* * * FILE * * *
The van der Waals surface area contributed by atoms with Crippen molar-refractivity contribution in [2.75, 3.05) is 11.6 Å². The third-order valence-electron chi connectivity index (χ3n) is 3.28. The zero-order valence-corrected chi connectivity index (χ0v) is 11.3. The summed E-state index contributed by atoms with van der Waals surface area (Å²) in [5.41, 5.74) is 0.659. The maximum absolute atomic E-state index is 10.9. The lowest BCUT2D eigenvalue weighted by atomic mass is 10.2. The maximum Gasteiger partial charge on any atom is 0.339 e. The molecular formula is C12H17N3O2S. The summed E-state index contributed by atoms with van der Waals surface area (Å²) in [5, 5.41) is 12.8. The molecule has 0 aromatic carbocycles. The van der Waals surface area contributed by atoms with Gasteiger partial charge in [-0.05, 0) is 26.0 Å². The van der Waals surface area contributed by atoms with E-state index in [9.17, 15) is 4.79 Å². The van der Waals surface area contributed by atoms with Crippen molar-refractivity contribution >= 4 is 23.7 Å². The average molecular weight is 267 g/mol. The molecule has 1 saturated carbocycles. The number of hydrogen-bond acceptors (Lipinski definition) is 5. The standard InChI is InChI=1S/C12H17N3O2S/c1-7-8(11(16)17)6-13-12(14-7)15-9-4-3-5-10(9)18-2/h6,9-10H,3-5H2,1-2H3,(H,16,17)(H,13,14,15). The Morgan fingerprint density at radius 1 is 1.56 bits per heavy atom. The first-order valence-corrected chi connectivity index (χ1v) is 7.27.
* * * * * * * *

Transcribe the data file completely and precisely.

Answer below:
The van der Waals surface area contributed by atoms with Crippen molar-refractivity contribution in [2.75, 3.05) is 11.6 Å². The third-order valence-electron chi connectivity index (χ3n) is 3.28. The zero-order valence-corrected chi connectivity index (χ0v) is 11.3. The summed E-state index contributed by atoms with van der Waals surface area (Å²) in [5.41, 5.74) is 0.659. The maximum absolute atomic E-state index is 10.9. The lowest BCUT2D eigenvalue weighted by atomic mass is 10.2. The maximum Gasteiger partial charge on any atom is 0.339 e. The molecular formula is C12H17N3O2S. The summed E-state index contributed by atoms with van der Waals surface area (Å²) in [5, 5.41) is 12.8. The molecule has 0 aromatic carbocycles. The van der Waals surface area contributed by atoms with Gasteiger partial charge in [-0.05, 0) is 26.0 Å². The van der Waals surface area contributed by atoms with E-state index in [9.17, 15) is 4.79 Å². The van der Waals surface area contributed by atoms with Crippen molar-refractivity contribution >= 4 is 23.7 Å². The average molecular weight is 267 g/mol. The molecule has 1 saturated carbocycles. The number of hydrogen-bond acceptors (Lipinski definition) is 5. The standard InChI is InChI=1S/C12H17N3O2S/c1-7-8(11(16)17)6-13-12(14-7)15-9-4-3-5-10(9)18-2/h6,9-10H,3-5H2,1-2H3,(H,16,17)(H,13,14,15). The Morgan fingerprint density at radius 1 is 1.56 bits per heavy atom. The first-order valence-corrected chi connectivity index (χ1v) is 7.27.